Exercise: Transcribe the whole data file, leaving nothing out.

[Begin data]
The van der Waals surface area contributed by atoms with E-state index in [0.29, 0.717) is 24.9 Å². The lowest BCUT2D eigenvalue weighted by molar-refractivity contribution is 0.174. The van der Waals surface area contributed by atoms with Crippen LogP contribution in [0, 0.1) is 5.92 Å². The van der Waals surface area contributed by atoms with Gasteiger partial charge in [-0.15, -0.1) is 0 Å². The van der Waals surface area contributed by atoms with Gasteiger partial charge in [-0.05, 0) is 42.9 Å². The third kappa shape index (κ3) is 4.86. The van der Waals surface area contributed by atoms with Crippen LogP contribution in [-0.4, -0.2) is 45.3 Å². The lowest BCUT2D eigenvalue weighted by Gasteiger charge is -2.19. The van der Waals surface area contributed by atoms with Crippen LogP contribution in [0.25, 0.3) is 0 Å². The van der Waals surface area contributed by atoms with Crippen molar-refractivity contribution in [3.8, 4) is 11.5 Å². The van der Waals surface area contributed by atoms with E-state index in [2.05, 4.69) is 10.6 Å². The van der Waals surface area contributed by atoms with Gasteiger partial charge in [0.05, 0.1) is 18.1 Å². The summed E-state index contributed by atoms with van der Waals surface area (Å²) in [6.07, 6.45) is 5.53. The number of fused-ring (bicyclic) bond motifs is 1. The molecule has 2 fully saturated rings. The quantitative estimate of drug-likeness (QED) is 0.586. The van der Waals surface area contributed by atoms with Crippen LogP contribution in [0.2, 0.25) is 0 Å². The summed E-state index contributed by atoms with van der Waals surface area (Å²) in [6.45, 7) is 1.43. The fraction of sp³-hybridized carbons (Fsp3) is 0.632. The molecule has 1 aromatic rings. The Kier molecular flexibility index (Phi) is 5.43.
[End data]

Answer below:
The van der Waals surface area contributed by atoms with E-state index in [0.29, 0.717) is 24.9 Å². The lowest BCUT2D eigenvalue weighted by molar-refractivity contribution is 0.174. The van der Waals surface area contributed by atoms with Crippen LogP contribution in [0, 0.1) is 5.92 Å². The van der Waals surface area contributed by atoms with Gasteiger partial charge in [-0.15, -0.1) is 0 Å². The van der Waals surface area contributed by atoms with Gasteiger partial charge in [-0.05, 0) is 42.9 Å². The third kappa shape index (κ3) is 4.86. The van der Waals surface area contributed by atoms with Crippen LogP contribution in [-0.4, -0.2) is 45.3 Å². The lowest BCUT2D eigenvalue weighted by Gasteiger charge is -2.19. The van der Waals surface area contributed by atoms with Crippen LogP contribution in [0.25, 0.3) is 0 Å². The van der Waals surface area contributed by atoms with Crippen molar-refractivity contribution in [3.8, 4) is 11.5 Å². The van der Waals surface area contributed by atoms with E-state index in [2.05, 4.69) is 10.6 Å². The van der Waals surface area contributed by atoms with Gasteiger partial charge in [0.05, 0.1) is 18.1 Å². The summed E-state index contributed by atoms with van der Waals surface area (Å²) in [6.07, 6.45) is 5.53. The number of fused-ring (bicyclic) bond motifs is 1. The molecule has 2 fully saturated rings. The quantitative estimate of drug-likeness (QED) is 0.586. The van der Waals surface area contributed by atoms with Crippen LogP contribution in [0.2, 0.25) is 0 Å². The summed E-state index contributed by atoms with van der Waals surface area (Å²) in [6.45, 7) is 1.43. The fraction of sp³-hybridized carbons (Fsp3) is 0.632. The molecule has 1 aromatic rings. The Kier molecular flexibility index (Phi) is 5.43.